Local Artists Create Exhibition That Celebrates Natural Wonder
'Ways of Seeing: Gympie Messmate Park', will be on display at the Gympie Regional Gallery from Saturday, 28 November to Saturday 23 January 2021. This exhibition embodies history and conservation, and celebrates the Gympie Messmate (Eucalyptus cloeziana), which grows in the Gympie region.
This exhibition shares the creativity and passion of a group of local artists that have been meeting at the gallery for over 15 years, whose works are inspired by Messmate Park, which is a dedicated 10‐acre reserve at Kia Ora with a very healthy supply of Messmates.
This area, which was originally full of vegetation, was subjected to heavy deforestation in the 1950s due to farming. However, local councillors Mr WN (Nils) Buchanan, and Mr Arthur Portas assisted in transferring ownership of this land to the Queensland Government, and is now preserved by the ongoing work of volunteers and Gympie District Landcare.
Artists that have contributed to this amazing exhibition include Chris Williams, Christina Croft, Denise Hickey, Don Cameron, Jean McAuley, Jeanette Parnell, Judy George, Marcia Parker, Margaret Neilson, Nonie Metzler, Pat Sutton and Tess Stuart, with the exhibition being curated by Sunshine Coast artist Anne Harris.
During this exhibition there will be the opportunity to meet at Messmate Park for a beautiful guided tour. There will also be interactive demonstrations in the gallery.
Entry to the Gympie Regional Gallery at 39 Nash Street is free, with opening hours from 10am to 4pm Tuesday to Saturday.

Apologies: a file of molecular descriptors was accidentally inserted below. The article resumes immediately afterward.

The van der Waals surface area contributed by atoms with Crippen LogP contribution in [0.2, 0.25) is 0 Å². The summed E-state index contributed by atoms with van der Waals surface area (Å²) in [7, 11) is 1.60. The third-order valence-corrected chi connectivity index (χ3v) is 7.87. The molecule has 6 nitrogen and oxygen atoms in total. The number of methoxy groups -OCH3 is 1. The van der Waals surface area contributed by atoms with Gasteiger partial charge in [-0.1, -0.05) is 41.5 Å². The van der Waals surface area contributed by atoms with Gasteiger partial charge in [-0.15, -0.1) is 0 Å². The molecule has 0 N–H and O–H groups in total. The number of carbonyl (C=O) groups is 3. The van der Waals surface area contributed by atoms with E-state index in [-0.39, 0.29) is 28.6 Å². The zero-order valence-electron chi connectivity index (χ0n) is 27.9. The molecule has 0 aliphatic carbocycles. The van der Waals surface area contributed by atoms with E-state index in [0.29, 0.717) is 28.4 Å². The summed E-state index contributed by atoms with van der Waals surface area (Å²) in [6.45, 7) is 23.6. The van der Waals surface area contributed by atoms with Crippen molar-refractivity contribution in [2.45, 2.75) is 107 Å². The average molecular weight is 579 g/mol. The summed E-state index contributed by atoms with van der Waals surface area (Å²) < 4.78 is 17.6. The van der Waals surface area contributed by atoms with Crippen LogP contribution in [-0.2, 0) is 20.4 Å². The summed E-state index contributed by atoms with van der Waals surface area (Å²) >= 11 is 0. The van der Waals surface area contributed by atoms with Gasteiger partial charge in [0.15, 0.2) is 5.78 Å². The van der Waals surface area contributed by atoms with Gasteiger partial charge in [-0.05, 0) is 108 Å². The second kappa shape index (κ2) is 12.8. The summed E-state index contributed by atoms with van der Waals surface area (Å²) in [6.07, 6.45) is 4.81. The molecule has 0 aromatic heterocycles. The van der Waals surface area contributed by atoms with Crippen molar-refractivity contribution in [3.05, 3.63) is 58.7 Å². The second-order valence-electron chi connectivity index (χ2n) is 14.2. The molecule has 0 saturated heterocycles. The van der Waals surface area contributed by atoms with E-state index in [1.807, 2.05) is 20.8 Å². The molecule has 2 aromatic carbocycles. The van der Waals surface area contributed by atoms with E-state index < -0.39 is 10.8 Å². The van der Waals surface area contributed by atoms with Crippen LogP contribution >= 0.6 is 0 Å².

For more information, visit www.gympie.qld.gov.au/gallery or call 5481 0733.
I think most people know the Gympie region is growing. The rate that it is growing is quite surprising. A recent article in The Gympie Times stated that the Southside area is growing faster than any capital city in Australia. This is great for the region but it also creates problems.
One major problem is every urban block requires reticulated water, which hasn’t been a problem in past years, but is quickly looming as demand grows. Yes, we have Borumba Dam in our backyard, but the water allocations from this reservoir are controlled by SEQ water and the Gympie region is allocated a quota which will need close management to supply all users. Recent talk of raising the wall would be very good for Gympie.
Our smaller regional townships are also facing water problems with the prevalence of the drier seasons we are experiencing in the last few years. Amamoor and Kandanga are supplied by the respective creeks which are far from reliable as of late. Kilkivan is solely bore water with these supplies needing good rain to recharge the aquifers, and Goomeri is on reservoir water with bore back-up.
Yes, we have had some decent falls of rain in the last few months, but it didn’t amount to any large run-off events. We are really in a green drought with a lot of our rural landholders having very low water storage for their livestock.
How do we manage this problem? Always practice water conservation, and take notice and abide by any water restrictions enforced by council. People may think there is no problem; council however, through monitoring water levels in all reservoirs, will know better and will at times impose restrictions to ensure water is available to all residents and shortages are kept to a minimum.
Long-term we need a higher allocation for the region and this will hopefully be gained by raising the level of Borumba Dam and finding more sustainable sources for our regional towns.
I ask again all residents, please at all times practice water conservation measures.
Cr Hilary Smerdon